In the 48 hours from our pre-wedding dinner with our families to arrival at the honeymoon destination, a series of unfortunate events that in my twenties I would have considered unmitigated disasters, were in my thirties great fodder for future family story-telling.
As we went through the list with our kids over a wedding anniversary brunch this morning, the stories have only ‘improved’ with time.
We regaled them with the one about their Dad getting back to the hotel suite he was sharing with his parents and younger sister, after he and I had stolen some time together post the pre-wedding family dinner. Entering the room for his last night as a single man, he was expecting some sort of ‘moment’ — only to find a chorus of not one, not two, but all three of them snoring in bad harmony. Then we told them how I also arrived at my brother’s house, where I’d moved all my possessions earlier in the day, to find a still and quiet house. And every bed, couch and possible soft sleeping surface taken by extended family gathered from all over the country. After a silent tantrum and “don’t they know I’m the bride?!” moment, I found a quilt and pillow and curled up in the back room on the floor. At least it was carpeted!
The morning of the wedding my mother and I awoke early to meet my hairdresser and make-up artist. Terrible traffic hindered our return and by the time I came out of my room dressed in my ‘going away’ suit, tiny tiara and impossible heels, we realized the only car left at the house was “Dixie’. Dixie was my beaten up wreck of a Toyota covered in rust, with a leaky floor and bench seat in front. She was also a stick shift (manual transmission) and it had been thirty years since my mother had driven a manual car. So I took off my shoes, slung my wedding dress in the back, and drove us both to the Sydney Latter-day Saint temple where we found the rest of our family (and all the nice cars).
The wedding car was a sexy BMW. We swept from the ceremony to the reception on the cliffs of Sydney Harbour, with the sunroof open and the music blasting. School girls gaped as I sped by, waving in my wedding dress. The afternoon and evening were magical, emotional, beautiful. During the speeches, I cried as I acknowledged my impending move to America, leaving almost everyone in the room behind. We were marking endings and beginnings. It was the most wonderful wedding and I loved every moment.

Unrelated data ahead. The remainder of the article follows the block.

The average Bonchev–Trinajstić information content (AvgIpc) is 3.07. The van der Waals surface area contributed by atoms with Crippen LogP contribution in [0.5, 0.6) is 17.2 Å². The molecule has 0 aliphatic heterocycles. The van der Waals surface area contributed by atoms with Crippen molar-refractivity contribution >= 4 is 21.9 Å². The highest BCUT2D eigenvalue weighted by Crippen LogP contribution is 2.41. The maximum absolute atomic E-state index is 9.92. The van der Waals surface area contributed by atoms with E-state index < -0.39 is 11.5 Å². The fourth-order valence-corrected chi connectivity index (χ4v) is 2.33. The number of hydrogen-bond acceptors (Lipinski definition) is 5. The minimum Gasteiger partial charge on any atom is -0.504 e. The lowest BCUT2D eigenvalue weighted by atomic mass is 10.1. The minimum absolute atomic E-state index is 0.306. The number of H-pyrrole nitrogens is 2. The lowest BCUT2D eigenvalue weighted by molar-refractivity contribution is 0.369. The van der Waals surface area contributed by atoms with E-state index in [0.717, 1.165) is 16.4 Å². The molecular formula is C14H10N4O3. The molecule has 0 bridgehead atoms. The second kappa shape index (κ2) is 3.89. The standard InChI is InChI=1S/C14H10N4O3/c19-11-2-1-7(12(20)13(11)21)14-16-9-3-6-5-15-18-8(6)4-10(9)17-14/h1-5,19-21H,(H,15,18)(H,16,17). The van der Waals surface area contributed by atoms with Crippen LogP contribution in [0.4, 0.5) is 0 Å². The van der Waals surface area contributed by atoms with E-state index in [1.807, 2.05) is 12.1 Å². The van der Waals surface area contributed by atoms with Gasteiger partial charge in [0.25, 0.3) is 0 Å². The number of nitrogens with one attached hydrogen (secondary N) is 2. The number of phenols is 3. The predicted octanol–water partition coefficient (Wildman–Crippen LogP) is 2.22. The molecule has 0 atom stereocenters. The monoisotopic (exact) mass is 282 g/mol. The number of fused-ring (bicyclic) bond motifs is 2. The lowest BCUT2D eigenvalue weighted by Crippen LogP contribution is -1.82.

Beloved and I eventually said our goodbyes and sped off. The next morning, alas, the sexy BMW had to be returned and Dixie fetched from where she’d been parked ready for us the night before. With a flat tire. Turns out my brother had taken out the spare. We spent our first morning as a married couple cooling our heels in a gas station on a highway waiting for him to bring us the replacement wheel. As the saying goes, from the sublime to the ridiculous. Just like most people’s lives.
Our kids loved hearing our tales this morning. Some they’ve heard before, some were new. But in the telling, I could see how family identity was being shaped before my eyes. We are our stories. Our stories not only reflect our culture, they shape it. A recent New York Times piece encapsulated this, highlighting current research into what makes strong, resilient families.
The single most important thing you can do for your family may be the simplest of all: develop a strong family narrative…The ones who know a lot about their families tend to do better when they face challenges…children who have the most self-confidence have…a strong “intergenerational self.” They know they belong to something bigger than themselves.
The wedding wasn’t perfect. It had crazy, funny and frustrating moments. But the magic was because of those moments, not in spite of them. It’s a metaphor for a marriage that generally works, because of the hard things we face and the ups and downs we experience. Life doesn’t have to be perfect to be beautiful. Narratives don’t have to end happily ever after to be worth telling, nor living. On this day as we celebrate thirteen years since we made eternal promises to each other, and we navigate crazy children and exhaustion and reality, I celebrate my Beloved. I give thanks for our stories. And I pray for decades more of them.Yes, that is a real sky!
What are the stories you tell that create your family’s culture and narrative? I’d love to hear them.